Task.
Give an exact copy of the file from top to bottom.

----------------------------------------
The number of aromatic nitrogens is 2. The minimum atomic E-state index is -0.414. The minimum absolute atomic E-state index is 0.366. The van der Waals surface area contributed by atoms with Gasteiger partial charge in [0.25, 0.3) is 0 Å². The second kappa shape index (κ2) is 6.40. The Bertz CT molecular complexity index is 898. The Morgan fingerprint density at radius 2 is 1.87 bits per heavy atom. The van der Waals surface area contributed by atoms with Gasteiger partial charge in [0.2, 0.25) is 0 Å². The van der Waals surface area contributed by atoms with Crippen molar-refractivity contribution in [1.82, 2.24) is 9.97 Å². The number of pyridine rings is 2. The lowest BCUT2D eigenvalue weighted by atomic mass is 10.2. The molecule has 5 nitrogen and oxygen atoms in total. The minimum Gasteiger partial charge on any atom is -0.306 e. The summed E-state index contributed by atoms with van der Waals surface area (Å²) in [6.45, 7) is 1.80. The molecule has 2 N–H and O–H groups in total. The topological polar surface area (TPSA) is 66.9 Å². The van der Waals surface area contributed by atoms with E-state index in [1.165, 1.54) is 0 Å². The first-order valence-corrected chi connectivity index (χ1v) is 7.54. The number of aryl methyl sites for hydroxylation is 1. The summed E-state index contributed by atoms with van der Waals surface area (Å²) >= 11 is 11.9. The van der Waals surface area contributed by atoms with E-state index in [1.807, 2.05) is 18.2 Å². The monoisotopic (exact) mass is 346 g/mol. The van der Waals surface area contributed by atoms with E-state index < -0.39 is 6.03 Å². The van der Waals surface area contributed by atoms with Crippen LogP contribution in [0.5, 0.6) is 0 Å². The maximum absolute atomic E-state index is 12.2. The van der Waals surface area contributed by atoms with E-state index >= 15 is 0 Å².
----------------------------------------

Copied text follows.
The number of aromatic nitrogens is 2. The minimum atomic E-state index is -0.414. The minimum absolute atomic E-state index is 0.366. The van der Waals surface area contributed by atoms with Gasteiger partial charge in [0.25, 0.3) is 0 Å². The second kappa shape index (κ2) is 6.40. The Bertz CT molecular complexity index is 898. The Morgan fingerprint density at radius 2 is 1.87 bits per heavy atom. The van der Waals surface area contributed by atoms with Gasteiger partial charge in [0.2, 0.25) is 0 Å². The van der Waals surface area contributed by atoms with Crippen molar-refractivity contribution in [1.82, 2.24) is 9.97 Å². The number of pyridine rings is 2. The lowest BCUT2D eigenvalue weighted by atomic mass is 10.2. The molecule has 5 nitrogen and oxygen atoms in total. The minimum Gasteiger partial charge on any atom is -0.306 e. The summed E-state index contributed by atoms with van der Waals surface area (Å²) in [6.45, 7) is 1.80. The molecule has 2 N–H and O–H groups in total. The topological polar surface area (TPSA) is 66.9 Å². The van der Waals surface area contributed by atoms with E-state index in [1.165, 1.54) is 0 Å². The first-order valence-corrected chi connectivity index (χ1v) is 7.54. The number of aryl methyl sites for hydroxylation is 1. The summed E-state index contributed by atoms with van der Waals surface area (Å²) >= 11 is 11.9. The van der Waals surface area contributed by atoms with E-state index in [1.807, 2.05) is 18.2 Å². The monoisotopic (exact) mass is 346 g/mol. The van der Waals surface area contributed by atoms with E-state index < -0.39 is 6.03 Å². The van der Waals surface area contributed by atoms with Crippen LogP contribution in [0.5, 0.6) is 0 Å². The maximum absolute atomic E-state index is 12.2. The van der Waals surface area contributed by atoms with E-state index >= 15 is 0 Å².